PRIME MINISTER: Exactly. Exactly. Oh, you’ve been advised. You’ve been advised. Seriously? Seriously. What a joke. They’re out there, you know, talking about a half-baked plan. There are no costs. The reason why there are no costings out there is because it is so expensive, because it doesn’t add up. That’s why they’re trying to hide it. Just as Peter Dutton has said, ‘We’ll tell you what we’re going to do on 2030 after the election’. And I’ll make this tip, Kieran. There’s a reason why people hide costings, and that’s because those costings would completely rule out any rational person going down this nuclear road. What we have here is a bloke who’s incapable of leading his party in any serious ways, who just agrees to whatever some of the extreme people in his show who want to, as David Littleproud has said really explicitly, they want to wind back renewables. It’s not clear what they’re saying. I noticed in the person you were speaking to beforehand saying, ‘Oh, they’ve announced this policy and they’ll announce their gas policy and their renewables policy down the road’. Well, we have all of our policy out there. It’s one energy policy. It’s coherent. It has the support of the business community and it’s driving investment. There are more than 50 renewable energy projects underway that have been approved. We’ve seen a 25 per cent increase already in heading towards our target, which is there. We’ve seen more than 300,000 Australians in the last couple of years put solar panels on their roofs. The reason why they’ve done that is because it makes economic sense to drive down costs. And just as it makes sense for households, it makes sense for our entire economy as well.

GILBERT: I know you’ve got to go and get a plane. But I do want to ask you a few other issues. A big week of news and commitments for you. One of them, of course, the Premier of China, the visit. Now, Peter Dutton said you lacked the backbone to strongly criticise the behaviour of those officials when Cheng Lei was blocked at that media event. In hindsight, could you have been more immediate in your criticism?

PRIME MINISTER: Kieran, you were there at that event, I would assume. Peter Dutton was there. He stood up at the lunch afterwards with Premier Li and said absolutely nothing. He was a lion outside and a pussycat when in front of Premier Li and other Chinese officials, said nothing. The truth is that we responded very clearly. It was inappropriate activity. We made that clear. And I made it clear directly to Premier Li, which is more than Peter Dutton did. He left it up to Simon Birmingham to speak up and didn’t raise it himself. The truth is as well, just to put some perspective here, the reason why Cheng Lei was at that press conference is because of the work that we did to ensure that she was brought home. Strongly advocating, as we do, always in Australia’s national interest. We’ve managed to stabilise the relationship without compromising any of our values. And Peter Dutton, for all of his macho nonsense he goes on with, he’s incapable of standing up to his own party. He’s got people in his Caucus room who’ve been out there praising Vladimir Putin. He’s got people out there putting all sorts of extreme positions opposing any action on COVID. He’s got anti-vaxxers sitting there giving speeches in the Parliament that he’s refused to say anything against. He can’t even stand up to people in his own Party, let alone stand up for Australia’s national interests globally. That’s something that I’ve done and that’s why Cheng Lei brought home, Sean Turnell brought home from Myanmar. People in Vietnam taken off death row. The actions that we’ve continued to put. And we always defend Australia’s national interests.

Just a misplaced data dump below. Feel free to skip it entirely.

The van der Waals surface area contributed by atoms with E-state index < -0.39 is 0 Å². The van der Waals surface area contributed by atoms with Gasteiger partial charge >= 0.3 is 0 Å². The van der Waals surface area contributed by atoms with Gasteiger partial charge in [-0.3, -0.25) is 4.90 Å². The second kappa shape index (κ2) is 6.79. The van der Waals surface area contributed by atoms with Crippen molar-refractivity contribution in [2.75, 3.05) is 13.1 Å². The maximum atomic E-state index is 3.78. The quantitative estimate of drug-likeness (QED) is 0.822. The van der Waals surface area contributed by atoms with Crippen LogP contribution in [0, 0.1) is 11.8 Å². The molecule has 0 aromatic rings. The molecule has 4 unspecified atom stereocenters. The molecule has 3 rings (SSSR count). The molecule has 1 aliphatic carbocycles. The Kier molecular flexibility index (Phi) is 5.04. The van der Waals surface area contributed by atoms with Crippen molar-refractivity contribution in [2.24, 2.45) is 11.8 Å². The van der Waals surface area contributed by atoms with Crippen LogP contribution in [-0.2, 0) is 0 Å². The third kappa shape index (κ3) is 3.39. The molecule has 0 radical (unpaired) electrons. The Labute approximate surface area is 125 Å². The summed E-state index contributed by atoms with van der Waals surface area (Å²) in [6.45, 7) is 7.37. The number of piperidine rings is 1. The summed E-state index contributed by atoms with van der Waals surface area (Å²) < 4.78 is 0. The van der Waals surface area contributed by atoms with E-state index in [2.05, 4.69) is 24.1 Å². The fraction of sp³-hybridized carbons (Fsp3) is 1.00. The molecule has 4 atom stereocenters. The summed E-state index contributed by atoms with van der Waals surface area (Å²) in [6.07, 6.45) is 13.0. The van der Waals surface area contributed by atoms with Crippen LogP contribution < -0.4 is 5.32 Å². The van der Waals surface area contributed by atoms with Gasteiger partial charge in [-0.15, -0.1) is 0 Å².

GILBERT: The Putin and Kim Jong Un summit in Pyongyang, that’s quite the spectacle. The two despots having their diplomatic dance. But I ask you a serious question. Should China be doing more to rein those despots in and to ensure world peace like in Ukraine? They’ve got the influence there, why not use it?

PRIME MINISTER: It’s one of the issues that we put forward very strongly when I met with Premier Li. We think that China should use its influence with Russia. Vladimir Putin’s illegal and immoral invasion of Ukraine has had a devastating impact on the people of Ukraine who are standing up for their sovereignty. But it’s also had a devastating impact on the global economy. It is one of the major sources of global inflation that saw inflation hit double digits in places like the UK and have a real impact. So, we want all countries to put pressure on Russia. And we do directly, as well, by standing up with our allies, by providing support, now has been over a billion dollars that we’ve supported for Ukraine, that’s so important. It’s a struggle for the rule of international law and for national sovereignty to be respected. And the people of Ukraine, and I had another discussion with President Zelenskyy just a couple of weeks ago and praised the courage of him and his people, as did Bill Shorten when he represented Australia at the important summit that was held in Europe just last week.

GILBERT: And finally, one out of left field. It hasn’t been a major commitment of yours this week or priority, but one of my colleagues reporting on this, the Australian company DefendTex, it’s seeking to purchase a Brazilian weapons manufacturer, Avibras. They want $70 million. It would give us a sovereign capacity. Our own Aussie-owned missile maker. Is the Government considering offering that support as a line?

PRIME MINISTER: Well, Export Finance Australia are looking at that proposal. We’re big supporters of our defence industry. Part of our agenda for a Future Made in Australia is about renewables, it’s about manufacturing, it’s about our defence industry, our pharmaceutical industry. It’s about new high tech as well, and making sure that we’re not only dealing with the immediate issues. So, in less than two weeks now, Kieran, on July 1, Monday week, what we’ll have is not just a tax cut for every taxpayer, we’ll have $300 energy bill relief for every household. We’ll have a wage increase for everyone on the minimum wage and award wages. We’ll also have further cheaper medicines come into play. And in addition to that, we’ve managed to achieve all of that while putting that downward pressure on inflation, which is half of what we inherited. And one of the ways we’ve done that is producing two budget surpluses in a row. So, we’ve done all that in the immediate sense. But we’re also looking for what are the opportunities for new industries into the future. And what we are doing with our Future Made in Australia is in part about defence industry and about us being able to be more resilient as a national economy. And part of that is the examination of proposals such as the one that you’ve raised today.

GILBERT: Prime Minister, thanks for your time. Apologies to your officials. I’ve gone way over the time they allocated. But thank you for being generous with your time. And on a big day in Australian politics. It’s been a big week. I thank you for that.

PRIME MINISTER: Always great to chat with you, Kieran.

/Public Release. View in full here.